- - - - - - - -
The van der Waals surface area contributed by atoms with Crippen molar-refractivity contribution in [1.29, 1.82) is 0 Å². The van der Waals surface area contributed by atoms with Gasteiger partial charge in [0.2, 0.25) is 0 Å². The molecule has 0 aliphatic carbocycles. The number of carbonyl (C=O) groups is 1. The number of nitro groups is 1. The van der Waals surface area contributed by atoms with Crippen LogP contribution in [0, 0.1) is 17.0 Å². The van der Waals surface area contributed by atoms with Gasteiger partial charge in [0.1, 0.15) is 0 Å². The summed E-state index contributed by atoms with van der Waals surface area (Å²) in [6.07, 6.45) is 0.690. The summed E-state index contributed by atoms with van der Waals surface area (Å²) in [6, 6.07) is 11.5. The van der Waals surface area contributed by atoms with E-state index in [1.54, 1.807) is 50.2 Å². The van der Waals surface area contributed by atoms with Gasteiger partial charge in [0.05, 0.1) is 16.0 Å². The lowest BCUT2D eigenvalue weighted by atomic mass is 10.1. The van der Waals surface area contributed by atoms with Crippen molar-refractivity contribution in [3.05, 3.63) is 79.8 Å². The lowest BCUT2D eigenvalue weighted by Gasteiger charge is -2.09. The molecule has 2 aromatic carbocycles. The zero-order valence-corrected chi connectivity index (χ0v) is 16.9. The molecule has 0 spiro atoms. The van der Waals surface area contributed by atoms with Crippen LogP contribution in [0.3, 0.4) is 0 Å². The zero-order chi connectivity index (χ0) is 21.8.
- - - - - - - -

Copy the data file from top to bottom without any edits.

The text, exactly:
The van der Waals surface area contributed by atoms with Crippen molar-refractivity contribution in [1.29, 1.82) is 0 Å². The van der Waals surface area contributed by atoms with Gasteiger partial charge in [0.2, 0.25) is 0 Å². The molecule has 0 aliphatic carbocycles. The number of carbonyl (C=O) groups is 1. The number of nitro groups is 1. The van der Waals surface area contributed by atoms with Crippen LogP contribution in [0, 0.1) is 17.0 Å². The van der Waals surface area contributed by atoms with Gasteiger partial charge in [0.1, 0.15) is 0 Å². The summed E-state index contributed by atoms with van der Waals surface area (Å²) in [6.07, 6.45) is 0.690. The summed E-state index contributed by atoms with van der Waals surface area (Å²) in [6, 6.07) is 11.5. The van der Waals surface area contributed by atoms with E-state index in [1.54, 1.807) is 50.2 Å². The van der Waals surface area contributed by atoms with Gasteiger partial charge in [0.05, 0.1) is 16.0 Å². The lowest BCUT2D eigenvalue weighted by atomic mass is 10.1. The van der Waals surface area contributed by atoms with Crippen molar-refractivity contribution in [3.05, 3.63) is 79.8 Å². The lowest BCUT2D eigenvalue weighted by Gasteiger charge is -2.09. The molecule has 2 aromatic carbocycles. The zero-order valence-corrected chi connectivity index (χ0v) is 16.9. The molecule has 0 spiro atoms. The van der Waals surface area contributed by atoms with Crippen LogP contribution in [0.3, 0.4) is 0 Å². The zero-order chi connectivity index (χ0) is 21.8.